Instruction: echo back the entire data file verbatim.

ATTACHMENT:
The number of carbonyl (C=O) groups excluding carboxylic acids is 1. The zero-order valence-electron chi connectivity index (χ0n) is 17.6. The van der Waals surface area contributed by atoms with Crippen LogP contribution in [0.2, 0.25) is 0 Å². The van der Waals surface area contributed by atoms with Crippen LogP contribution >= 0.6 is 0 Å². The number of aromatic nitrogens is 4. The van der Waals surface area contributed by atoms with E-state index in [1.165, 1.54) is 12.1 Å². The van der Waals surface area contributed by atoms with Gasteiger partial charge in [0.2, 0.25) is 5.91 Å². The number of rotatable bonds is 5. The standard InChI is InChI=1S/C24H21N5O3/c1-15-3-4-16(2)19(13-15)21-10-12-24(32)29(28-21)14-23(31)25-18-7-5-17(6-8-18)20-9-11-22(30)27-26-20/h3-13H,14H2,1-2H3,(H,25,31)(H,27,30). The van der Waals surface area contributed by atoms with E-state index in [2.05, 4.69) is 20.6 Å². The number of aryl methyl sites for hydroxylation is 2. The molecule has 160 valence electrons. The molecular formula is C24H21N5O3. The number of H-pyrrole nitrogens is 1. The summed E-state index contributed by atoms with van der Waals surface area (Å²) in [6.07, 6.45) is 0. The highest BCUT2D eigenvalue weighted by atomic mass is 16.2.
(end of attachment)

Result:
The number of carbonyl (C=O) groups excluding carboxylic acids is 1. The zero-order valence-electron chi connectivity index (χ0n) is 17.6. The van der Waals surface area contributed by atoms with Crippen LogP contribution in [0.2, 0.25) is 0 Å². The van der Waals surface area contributed by atoms with Crippen LogP contribution >= 0.6 is 0 Å². The number of aromatic nitrogens is 4. The van der Waals surface area contributed by atoms with E-state index in [1.165, 1.54) is 12.1 Å². The van der Waals surface area contributed by atoms with Gasteiger partial charge in [0.2, 0.25) is 5.91 Å². The number of rotatable bonds is 5. The standard InChI is InChI=1S/C24H21N5O3/c1-15-3-4-16(2)19(13-15)21-10-12-24(32)29(28-21)14-23(31)25-18-7-5-17(6-8-18)20-9-11-22(30)27-26-20/h3-13H,14H2,1-2H3,(H,25,31)(H,27,30). The van der Waals surface area contributed by atoms with E-state index in [2.05, 4.69) is 20.6 Å². The number of aryl methyl sites for hydroxylation is 2. The molecule has 160 valence electrons. The molecular formula is C24H21N5O3. The number of H-pyrrole nitrogens is 1. The summed E-state index contributed by atoms with van der Waals surface area (Å²) in [6.07, 6.45) is 0. The highest BCUT2D eigenvalue weighted by atomic mass is 16.2.